337 Marlborough

337 Marlborough (2013)

337 Marlborough (2013)

Lot 23' x 112' (2,576 sf)

Lot 23′ x 112′ (2,576 sf)

337 Marlborough is located on the north side of Marlborough, between Gloucester and Hereford, with 8 Gloucester to the east and 339 Marlborough to the west.

337 Marlborough was built ca. 1872 for Hiram A. Gerrish, a building contractor and real estate broker, one of eleven contiguous houses (337-339-341-343-345-347-349-351-353-355-357 Marlborough) that comprise the entire north side of Marlborough between Gloucester and Hereford.  He is shown as the owner of all eleven houses on the 1874 Hopkins map.

As originally designed, the houses were organized in a symmetrical design.  All but 347 Marlborough, in the center, were identical, with the same façades and fenestration, with the three houses at the east (337-339-341 Marlborough) with bays on the east side, and the three houses on the west (353-355-357 Marlborough) with bays on the west side.  343-345 Marlborough and 349-351 Marlborough are symmetrical pairs.  347 Marlborough, in the center, has unique third floor fenestration and window lintels.

By 1873, 337 Marlborough was the home of Joseph Howe Wales and his wife, Isabelle (Webbe) Wales.

Joseph Wales was a ship owner and East India merchant in his father’s firm and then an insurance broker.

They continued to live there in 1874, but had moved to 1 Exeter by 1875.

By 1875, 337 Marlborough was the home of Lemuel Rice Howe and his wife, Martha Ada (Silsby) Howe. They previously had lived in Dedham.  He was a dealer in dyewoods, analines, and extracts, and later also was a commission merchant in the Calcutta trade.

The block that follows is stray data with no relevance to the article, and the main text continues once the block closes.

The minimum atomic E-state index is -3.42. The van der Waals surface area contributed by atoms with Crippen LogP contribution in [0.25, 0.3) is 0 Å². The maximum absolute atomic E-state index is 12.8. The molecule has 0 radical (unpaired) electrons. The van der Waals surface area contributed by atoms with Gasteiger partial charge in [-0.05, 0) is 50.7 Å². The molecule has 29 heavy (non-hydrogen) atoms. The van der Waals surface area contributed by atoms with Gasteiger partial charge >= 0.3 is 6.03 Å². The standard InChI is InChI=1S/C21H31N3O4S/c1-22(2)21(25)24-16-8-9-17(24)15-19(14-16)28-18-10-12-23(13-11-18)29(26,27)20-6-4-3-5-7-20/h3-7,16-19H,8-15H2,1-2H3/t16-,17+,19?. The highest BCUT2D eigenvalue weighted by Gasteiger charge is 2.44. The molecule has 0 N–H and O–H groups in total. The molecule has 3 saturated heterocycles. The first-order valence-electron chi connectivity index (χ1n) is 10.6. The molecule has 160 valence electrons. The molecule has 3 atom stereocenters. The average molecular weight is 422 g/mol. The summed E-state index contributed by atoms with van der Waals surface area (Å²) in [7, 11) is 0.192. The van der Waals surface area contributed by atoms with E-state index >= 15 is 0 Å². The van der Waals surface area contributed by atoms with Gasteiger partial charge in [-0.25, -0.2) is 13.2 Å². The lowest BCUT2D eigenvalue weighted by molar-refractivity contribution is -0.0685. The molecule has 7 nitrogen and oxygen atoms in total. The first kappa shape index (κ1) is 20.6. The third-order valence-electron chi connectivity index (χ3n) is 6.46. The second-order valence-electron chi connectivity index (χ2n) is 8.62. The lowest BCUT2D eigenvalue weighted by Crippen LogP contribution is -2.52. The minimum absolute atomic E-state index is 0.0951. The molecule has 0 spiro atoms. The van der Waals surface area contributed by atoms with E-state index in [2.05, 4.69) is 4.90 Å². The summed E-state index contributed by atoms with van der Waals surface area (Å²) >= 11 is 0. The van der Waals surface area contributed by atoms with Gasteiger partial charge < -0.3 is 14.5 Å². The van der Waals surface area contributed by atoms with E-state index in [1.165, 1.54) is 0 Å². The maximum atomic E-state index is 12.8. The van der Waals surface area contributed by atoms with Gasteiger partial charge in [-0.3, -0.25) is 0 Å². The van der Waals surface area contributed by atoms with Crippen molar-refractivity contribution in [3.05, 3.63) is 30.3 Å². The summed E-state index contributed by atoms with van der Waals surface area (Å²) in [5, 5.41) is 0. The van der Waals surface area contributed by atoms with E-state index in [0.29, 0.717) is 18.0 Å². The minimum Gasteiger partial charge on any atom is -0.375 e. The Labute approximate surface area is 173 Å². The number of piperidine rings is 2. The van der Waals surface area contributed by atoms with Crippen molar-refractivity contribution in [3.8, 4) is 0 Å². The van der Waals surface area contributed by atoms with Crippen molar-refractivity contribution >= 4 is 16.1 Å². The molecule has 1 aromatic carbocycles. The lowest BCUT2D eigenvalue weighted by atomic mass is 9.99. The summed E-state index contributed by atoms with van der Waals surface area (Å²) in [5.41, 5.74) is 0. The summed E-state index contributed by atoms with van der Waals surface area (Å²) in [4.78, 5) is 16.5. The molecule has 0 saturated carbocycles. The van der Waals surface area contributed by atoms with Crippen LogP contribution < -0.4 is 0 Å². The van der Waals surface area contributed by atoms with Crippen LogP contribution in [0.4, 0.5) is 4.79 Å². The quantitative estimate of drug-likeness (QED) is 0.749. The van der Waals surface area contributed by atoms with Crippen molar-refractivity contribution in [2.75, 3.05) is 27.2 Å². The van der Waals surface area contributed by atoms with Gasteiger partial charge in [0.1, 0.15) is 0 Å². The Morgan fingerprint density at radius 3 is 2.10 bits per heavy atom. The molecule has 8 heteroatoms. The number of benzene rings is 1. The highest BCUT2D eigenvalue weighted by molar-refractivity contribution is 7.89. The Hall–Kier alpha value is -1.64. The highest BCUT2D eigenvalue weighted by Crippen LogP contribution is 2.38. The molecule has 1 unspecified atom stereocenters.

They continued to live at 337 Marlborough until about 1879, but had moved to 33 Fairfield by 1880.

By the early 1880s (and probably before), 337 Marlborough was owned by Joseph McIntire, a wholesale provisions (produce) merchant with Elbridge G. Knight in the firm of Knight & McIntire.  He was unmarried and lived with his cousin, Miss Abby A. Rogers, at 92 Waltham.  He is shown as the owner of 337 Marlborough on the 1883, 1888, 1898, and 1908 Bromley maps.  It appears that he never lived there.  He also owned 357 Marlborough and Knight & McIntire owned 347 Marlborough and 351 Marlborough.

By the 1879-1880 winters season, 337 Marlborough was the home of boot and shoe manufacturer George Martin Coburn and his wife, Louise (Gage) Coburn. They had married in October of 1879 and 337 Marlborough probably was their first home together.  They continued to live there in 1890, but by 1891 had purchased and moved to 402 Marlborough.

By the 1890-1891 winter season, 337 Marlborough was the home, Miss Annie Norton Ward and Miss Charlotte Sprague Ward, sisters, and their brother, Harold Ward.

Harold Ward moved in about 1894 to Mt. Vernon Street, and Charlotte Ward married in June of 1897 to Henry Harrison Sprague, a lawyer, and moved to 33 Fairfield.

Annie Ward continued to live at 337 Marlborough until about 1900, when she traveled to Europe.

During the 1899-1900 winter season, 337 Marlborough was the home of Miss Louise Porter Haskell, a student at Radcliffe and a teacher.  Miss Haskell had moved by 1901 to 314 Marlborough, where she was joined by her sister, Mary  Elizabeth Haskell, who established the Haskell School for Girls there.

By the 1900-1901 winter season, 337 Marlborough was the home of Henry Smith Pritchett, president of MIT, and his wife, Eva (McAllister) Pritchett. They had married in 1900 and 337 Marlborough probably was their first home together.  He previously had lived in Washington DC.

They continued to live at 337 Marlborough in 1902, but moved soon thereafter to 174 Bay State Road.

In about 1903, Miss Mary Caroline Spencer May established a private school at 337-339 Marlborough.  Her sister, Lucy Isabelle May, joined her as a teacher in the school.  They previously had taught at Miss Sarah Alice Brown’s school at 66 Marlborough, and had lived at 13 West Cedar with their mother, Mary Caroline (Painter) May, the widow of Charles William May.